Because Eli Lilly, manufacturer of the psychiatric drug Cymbalta (duloxetine), has failed to provide adequate instruction as to properly taper the drug at discontinuation, thousands of patients across the country and around the world have faced serious withdrawal symptoms unnecessarily, prompting large numbers of Cymbalta withdrawal lawsuits.
According to MedlinePlus, a medical encyclopedia curated by the National Library of Medicine and the US National Institutes of Health, “If you suddenly stop taking duloxetine, you may experience withdrawal symptoms such as nausea; vomiting; diarrhea; anxiety; dizziness; tiredness; headache; pain, burning, numbness, or tingling in the hands or feet; irritability; difficulty falling asleep or staying asleep; sweating; and nightmares. Tell your doctor if you experience any of these symptoms when your dose of duloxetine is decreased.”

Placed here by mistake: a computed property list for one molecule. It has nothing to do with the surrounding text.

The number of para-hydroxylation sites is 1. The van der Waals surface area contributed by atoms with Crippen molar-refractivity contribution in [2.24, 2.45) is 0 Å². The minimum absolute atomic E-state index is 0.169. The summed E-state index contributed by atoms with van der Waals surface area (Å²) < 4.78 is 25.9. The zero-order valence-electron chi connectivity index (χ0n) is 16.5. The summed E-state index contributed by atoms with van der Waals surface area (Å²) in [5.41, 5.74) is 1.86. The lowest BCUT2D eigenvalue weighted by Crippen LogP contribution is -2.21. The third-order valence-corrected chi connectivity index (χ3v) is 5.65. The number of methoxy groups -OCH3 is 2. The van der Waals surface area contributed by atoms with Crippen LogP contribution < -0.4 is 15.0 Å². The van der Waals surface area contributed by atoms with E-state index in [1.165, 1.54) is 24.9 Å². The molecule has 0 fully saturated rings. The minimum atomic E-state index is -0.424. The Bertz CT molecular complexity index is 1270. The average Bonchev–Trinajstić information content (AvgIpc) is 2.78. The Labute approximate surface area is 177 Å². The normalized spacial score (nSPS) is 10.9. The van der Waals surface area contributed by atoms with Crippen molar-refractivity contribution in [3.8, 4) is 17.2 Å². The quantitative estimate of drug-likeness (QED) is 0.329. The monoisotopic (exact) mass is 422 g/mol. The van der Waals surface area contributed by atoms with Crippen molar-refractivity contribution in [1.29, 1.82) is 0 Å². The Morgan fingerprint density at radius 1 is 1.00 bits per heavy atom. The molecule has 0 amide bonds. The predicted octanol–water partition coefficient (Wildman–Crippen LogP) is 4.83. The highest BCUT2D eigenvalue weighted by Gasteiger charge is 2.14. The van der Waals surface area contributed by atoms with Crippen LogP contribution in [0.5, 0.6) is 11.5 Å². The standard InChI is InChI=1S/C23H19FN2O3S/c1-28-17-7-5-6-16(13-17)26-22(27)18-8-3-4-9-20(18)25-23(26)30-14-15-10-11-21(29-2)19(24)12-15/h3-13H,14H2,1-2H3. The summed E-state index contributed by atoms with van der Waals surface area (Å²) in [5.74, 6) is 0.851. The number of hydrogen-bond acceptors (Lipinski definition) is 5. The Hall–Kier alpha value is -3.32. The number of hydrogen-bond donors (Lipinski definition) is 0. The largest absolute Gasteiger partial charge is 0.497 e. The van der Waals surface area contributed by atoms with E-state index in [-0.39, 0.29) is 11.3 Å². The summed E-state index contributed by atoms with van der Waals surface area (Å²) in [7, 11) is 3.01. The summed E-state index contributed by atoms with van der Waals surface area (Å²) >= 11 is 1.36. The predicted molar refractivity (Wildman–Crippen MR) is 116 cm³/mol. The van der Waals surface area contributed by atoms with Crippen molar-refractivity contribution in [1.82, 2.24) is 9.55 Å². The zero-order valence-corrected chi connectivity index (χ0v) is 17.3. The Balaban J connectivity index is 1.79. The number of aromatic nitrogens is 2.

These symptoms are common when discontinuing a selective serotonin reuptake inhibitor (Prozac, Paxil, Zoloft) or a serotonin-norepinephrine reuptake inhibitor (Cymbalta, Effexor), but many other drugs in these classes are available in small doses or perforated pill form to allow easier dividing and slow tapering of dose. In fact, reports by the FDA indicate that Eli Lilly advises patients not to break or crush pills.
So, what are you to do if you’d like to discontinue Cymbalta? Talk with your doctor. He or she can consult with your pharmacist and request a lower-dose formulation of almost any drug you use, including Cymbalta. (Remember, breaking open capsules and attempting to count individual drug beads can be dangerous – some drugs can be absorbed through the skin, and taking medication without the capsule will affect the rate at which your drug is metabolized, which can also be dangerous.)